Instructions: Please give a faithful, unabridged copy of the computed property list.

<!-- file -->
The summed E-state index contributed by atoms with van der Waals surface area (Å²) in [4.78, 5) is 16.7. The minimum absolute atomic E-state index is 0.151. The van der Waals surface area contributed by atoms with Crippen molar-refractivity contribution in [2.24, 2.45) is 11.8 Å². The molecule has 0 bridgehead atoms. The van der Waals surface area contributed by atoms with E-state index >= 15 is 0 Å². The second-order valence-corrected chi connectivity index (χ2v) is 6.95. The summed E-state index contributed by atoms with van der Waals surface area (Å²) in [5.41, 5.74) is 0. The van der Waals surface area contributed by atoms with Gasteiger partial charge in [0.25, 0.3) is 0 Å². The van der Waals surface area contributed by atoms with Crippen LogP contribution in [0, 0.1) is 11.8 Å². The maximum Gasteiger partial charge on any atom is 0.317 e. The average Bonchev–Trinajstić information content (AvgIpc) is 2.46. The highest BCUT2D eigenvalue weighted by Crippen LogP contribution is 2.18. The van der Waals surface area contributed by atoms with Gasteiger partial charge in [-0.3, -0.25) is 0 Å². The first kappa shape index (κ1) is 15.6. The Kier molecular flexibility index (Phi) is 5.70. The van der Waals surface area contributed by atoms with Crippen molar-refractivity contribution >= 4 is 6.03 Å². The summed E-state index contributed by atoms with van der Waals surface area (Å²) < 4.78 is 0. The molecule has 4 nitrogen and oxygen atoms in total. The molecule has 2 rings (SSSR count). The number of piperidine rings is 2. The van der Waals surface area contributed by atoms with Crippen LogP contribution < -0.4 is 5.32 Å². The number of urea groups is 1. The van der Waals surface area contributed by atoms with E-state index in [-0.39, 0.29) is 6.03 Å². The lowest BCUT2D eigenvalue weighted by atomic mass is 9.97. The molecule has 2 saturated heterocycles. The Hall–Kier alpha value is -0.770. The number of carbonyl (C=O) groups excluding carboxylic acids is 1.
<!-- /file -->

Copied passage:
The summed E-state index contributed by atoms with van der Waals surface area (Å²) in [4.78, 5) is 16.7. The minimum absolute atomic E-state index is 0.151. The van der Waals surface area contributed by atoms with Crippen molar-refractivity contribution in [2.24, 2.45) is 11.8 Å². The molecule has 0 bridgehead atoms. The van der Waals surface area contributed by atoms with E-state index >= 15 is 0 Å². The second-order valence-corrected chi connectivity index (χ2v) is 6.95. The summed E-state index contributed by atoms with van der Waals surface area (Å²) in [5.41, 5.74) is 0. The van der Waals surface area contributed by atoms with Gasteiger partial charge in [0.25, 0.3) is 0 Å². The van der Waals surface area contributed by atoms with Crippen LogP contribution in [0, 0.1) is 11.8 Å². The maximum Gasteiger partial charge on any atom is 0.317 e. The average Bonchev–Trinajstić information content (AvgIpc) is 2.46. The highest BCUT2D eigenvalue weighted by Crippen LogP contribution is 2.18. The van der Waals surface area contributed by atoms with Gasteiger partial charge in [-0.3, -0.25) is 0 Å². The first kappa shape index (κ1) is 15.6. The Kier molecular flexibility index (Phi) is 5.70. The van der Waals surface area contributed by atoms with Crippen molar-refractivity contribution >= 4 is 6.03 Å². The summed E-state index contributed by atoms with van der Waals surface area (Å²) < 4.78 is 0. The molecule has 4 nitrogen and oxygen atoms in total. The molecule has 2 rings (SSSR count). The number of piperidine rings is 2. The van der Waals surface area contributed by atoms with Crippen LogP contribution < -0.4 is 5.32 Å². The number of urea groups is 1. The van der Waals surface area contributed by atoms with E-state index in [-0.39, 0.29) is 6.03 Å². The lowest BCUT2D eigenvalue weighted by atomic mass is 9.97. The molecule has 2 saturated heterocycles. The Hall–Kier alpha value is -0.770. The number of carbonyl (C=O) groups excluding carboxylic acids is 1.